Climate change is affecting the province in various ways. The region of Balochistan is characterized by extreme aridity, with annual precipitation levels below average, causing severe droughts, which is leading to a catastrophic impact on the province’s agriculture and livestock.
Flash floods in Balochistan becomes the new common during the monsoon season as a result of heavy rainfall, with the most significant in 2022. These floods have a detrimental impact on the environment, causing soil erosion, depletion, and the loss of fertile topsoil. The soil is already deficient in minerals and cannot endure further depletion, requiring several hundred years to recover and cannot support agricultural growth.
In an interview with wealthPk, Dr. Hanif-ur-Rehman AP from university of Turbat said, that high efficiency irrigation system (HEIS) can play an efficient role in climate effected regions like Turbat, Makran, Kech where farmers had traditionally cultivated the crops for source of income. The use of drip, rain guns, Centre pivot, and sprinkler have the ability to bring back the lush green pastures that have turned barren.
Climate smart agriculture could not only fetch the lost agriculture but also increase the productivity rate by making the rest of the region green. Balochistan accounts for only 6% of cultivable land for agriculture which not only failed to meet food security needs but also added little in Pakistan’s 25% agriculture GDP.
Balochistan people despite having less literacy are very conducive to cultivating lands with new cultivation techniques. In late 1990s and 2000s when the entire western part of the province was severely hit by droughts, people brought the techniques of less resilient tunnel farming to moist the soil. They grow crops beneath protective plastic tunnels. This technique helps them cope with their immediate needs but it fails to produce yield on a massive scale. Cultivation in proper climate resilient tunnels usually requires 10 to 20 acres of area or economically 3 acres feasible, and the tunnels are created by using steel pipes, or aluminum pipes that support plantations that are usually 3 to 12 feet in height and 5-10 feet wide.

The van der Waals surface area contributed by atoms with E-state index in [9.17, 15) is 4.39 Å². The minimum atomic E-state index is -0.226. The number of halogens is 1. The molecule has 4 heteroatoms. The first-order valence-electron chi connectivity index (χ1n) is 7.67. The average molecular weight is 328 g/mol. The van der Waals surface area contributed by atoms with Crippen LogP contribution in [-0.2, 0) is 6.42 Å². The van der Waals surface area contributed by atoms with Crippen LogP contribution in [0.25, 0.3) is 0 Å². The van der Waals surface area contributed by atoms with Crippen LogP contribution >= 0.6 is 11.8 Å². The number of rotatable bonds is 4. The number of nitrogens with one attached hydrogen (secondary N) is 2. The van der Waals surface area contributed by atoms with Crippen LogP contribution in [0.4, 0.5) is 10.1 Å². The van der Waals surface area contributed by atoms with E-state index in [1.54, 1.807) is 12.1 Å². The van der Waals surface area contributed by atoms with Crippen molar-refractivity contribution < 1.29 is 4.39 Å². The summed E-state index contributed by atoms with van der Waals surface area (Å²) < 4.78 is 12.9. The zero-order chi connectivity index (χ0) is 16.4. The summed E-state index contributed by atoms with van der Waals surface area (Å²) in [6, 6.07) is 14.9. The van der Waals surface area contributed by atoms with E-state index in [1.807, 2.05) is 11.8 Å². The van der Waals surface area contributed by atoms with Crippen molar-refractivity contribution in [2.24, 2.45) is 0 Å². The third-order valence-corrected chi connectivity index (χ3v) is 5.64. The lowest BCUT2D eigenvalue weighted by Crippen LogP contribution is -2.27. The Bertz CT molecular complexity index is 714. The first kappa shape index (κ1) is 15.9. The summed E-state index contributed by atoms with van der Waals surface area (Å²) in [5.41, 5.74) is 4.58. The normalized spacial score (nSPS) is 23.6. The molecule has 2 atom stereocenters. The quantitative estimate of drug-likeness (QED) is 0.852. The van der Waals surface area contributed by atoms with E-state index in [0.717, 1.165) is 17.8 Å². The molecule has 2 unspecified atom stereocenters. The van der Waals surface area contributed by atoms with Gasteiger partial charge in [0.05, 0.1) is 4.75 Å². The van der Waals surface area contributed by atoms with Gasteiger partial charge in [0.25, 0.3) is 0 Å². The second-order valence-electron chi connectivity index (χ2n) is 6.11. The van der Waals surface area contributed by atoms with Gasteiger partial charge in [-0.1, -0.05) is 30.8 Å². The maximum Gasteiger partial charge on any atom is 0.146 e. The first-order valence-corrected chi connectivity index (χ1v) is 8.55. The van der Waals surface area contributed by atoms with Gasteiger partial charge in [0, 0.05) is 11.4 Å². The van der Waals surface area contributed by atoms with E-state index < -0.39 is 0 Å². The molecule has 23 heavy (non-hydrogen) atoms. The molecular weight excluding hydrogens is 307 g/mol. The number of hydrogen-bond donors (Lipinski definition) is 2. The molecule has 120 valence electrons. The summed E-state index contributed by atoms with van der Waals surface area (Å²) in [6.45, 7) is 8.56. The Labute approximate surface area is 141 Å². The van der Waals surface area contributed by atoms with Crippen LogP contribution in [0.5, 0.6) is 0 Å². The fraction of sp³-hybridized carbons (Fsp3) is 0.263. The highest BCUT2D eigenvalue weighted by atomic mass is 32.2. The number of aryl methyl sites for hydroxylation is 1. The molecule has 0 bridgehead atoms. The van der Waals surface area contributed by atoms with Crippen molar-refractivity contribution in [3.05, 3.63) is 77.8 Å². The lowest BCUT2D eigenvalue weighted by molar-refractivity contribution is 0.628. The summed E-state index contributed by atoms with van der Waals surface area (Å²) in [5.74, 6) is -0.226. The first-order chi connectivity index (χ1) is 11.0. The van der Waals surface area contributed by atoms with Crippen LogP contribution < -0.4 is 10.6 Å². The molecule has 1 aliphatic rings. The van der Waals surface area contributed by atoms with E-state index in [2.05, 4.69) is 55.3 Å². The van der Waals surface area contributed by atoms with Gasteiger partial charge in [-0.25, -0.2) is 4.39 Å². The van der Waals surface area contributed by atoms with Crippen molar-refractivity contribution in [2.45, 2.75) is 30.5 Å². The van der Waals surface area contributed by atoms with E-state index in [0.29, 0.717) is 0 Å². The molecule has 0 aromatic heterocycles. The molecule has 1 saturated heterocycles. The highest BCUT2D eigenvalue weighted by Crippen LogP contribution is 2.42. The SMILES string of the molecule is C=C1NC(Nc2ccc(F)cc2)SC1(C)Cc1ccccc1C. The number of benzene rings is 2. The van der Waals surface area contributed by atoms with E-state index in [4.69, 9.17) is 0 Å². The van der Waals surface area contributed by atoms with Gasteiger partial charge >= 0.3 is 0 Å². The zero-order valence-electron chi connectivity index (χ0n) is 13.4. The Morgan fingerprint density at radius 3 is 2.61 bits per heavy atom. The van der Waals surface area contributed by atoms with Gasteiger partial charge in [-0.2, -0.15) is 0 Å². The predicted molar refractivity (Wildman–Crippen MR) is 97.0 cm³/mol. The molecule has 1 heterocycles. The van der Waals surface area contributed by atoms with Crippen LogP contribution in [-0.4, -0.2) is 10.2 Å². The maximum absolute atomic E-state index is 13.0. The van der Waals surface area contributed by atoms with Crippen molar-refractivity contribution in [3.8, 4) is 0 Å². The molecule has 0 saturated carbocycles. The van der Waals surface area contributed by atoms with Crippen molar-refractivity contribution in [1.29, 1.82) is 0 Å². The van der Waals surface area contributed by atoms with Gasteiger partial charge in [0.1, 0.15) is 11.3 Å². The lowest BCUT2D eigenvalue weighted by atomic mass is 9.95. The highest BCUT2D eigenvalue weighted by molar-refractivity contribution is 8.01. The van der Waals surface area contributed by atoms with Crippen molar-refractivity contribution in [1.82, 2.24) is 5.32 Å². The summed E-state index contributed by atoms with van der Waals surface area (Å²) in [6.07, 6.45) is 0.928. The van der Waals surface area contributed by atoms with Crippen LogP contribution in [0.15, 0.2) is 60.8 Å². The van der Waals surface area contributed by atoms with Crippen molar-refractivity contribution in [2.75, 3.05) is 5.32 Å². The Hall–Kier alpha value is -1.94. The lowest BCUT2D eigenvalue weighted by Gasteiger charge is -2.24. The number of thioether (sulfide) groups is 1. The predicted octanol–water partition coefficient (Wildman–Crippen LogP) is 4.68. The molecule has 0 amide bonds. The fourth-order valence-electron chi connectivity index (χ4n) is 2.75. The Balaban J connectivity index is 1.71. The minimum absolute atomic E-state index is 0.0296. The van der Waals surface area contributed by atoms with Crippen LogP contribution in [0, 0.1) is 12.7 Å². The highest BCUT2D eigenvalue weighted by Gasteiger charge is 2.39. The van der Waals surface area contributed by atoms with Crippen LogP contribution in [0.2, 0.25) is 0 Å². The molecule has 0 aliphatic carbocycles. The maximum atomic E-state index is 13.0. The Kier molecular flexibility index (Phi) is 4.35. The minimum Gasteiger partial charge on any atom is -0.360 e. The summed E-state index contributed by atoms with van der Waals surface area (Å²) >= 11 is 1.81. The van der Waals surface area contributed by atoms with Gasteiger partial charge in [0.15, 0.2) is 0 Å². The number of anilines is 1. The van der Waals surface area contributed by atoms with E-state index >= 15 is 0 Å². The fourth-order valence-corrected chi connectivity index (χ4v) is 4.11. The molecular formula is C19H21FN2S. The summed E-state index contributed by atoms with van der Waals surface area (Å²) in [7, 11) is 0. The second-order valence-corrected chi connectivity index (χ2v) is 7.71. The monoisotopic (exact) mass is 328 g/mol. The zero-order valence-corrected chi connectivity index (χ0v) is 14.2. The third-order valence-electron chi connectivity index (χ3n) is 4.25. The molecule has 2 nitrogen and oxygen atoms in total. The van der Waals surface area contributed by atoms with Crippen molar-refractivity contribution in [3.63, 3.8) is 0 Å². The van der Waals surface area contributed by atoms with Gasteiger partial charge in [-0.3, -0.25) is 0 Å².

The drip irrigation technique also has enormous potential for minimizing production costs by moderating the input use of water, fertilizers and pesticides. Drip irrigation keeps the field capacity constant by enabling the crops to easily take in water and nutrients, which result in uniform growth of plants and enhances the quality that produces well. Drip irrigation distributes water through a network of valves, pipes, emitters, and tubing that can save 50-70% of irrigation water which can not only resolve the water scarcity issue of Balochistan, it also can produce efficient, extensive production of crops such as apples, cherries, tomatoes, and citrus.
The province also needs to move towards an integrated crop-livestock system (ICLS), which is sustainable, productive, and climate resilient compared to intensive specialized systems. ICLS have increased over time in arid regions but still, Balochistan lags behind due to lack of skills by producers, lack of investment, lack of sustainable awareness and market competition. Livestock production is the largest sector of the province’s economy. It is nearly impossible to have a dream of economic development for the rural masses without prior attention to Livestock and crop management.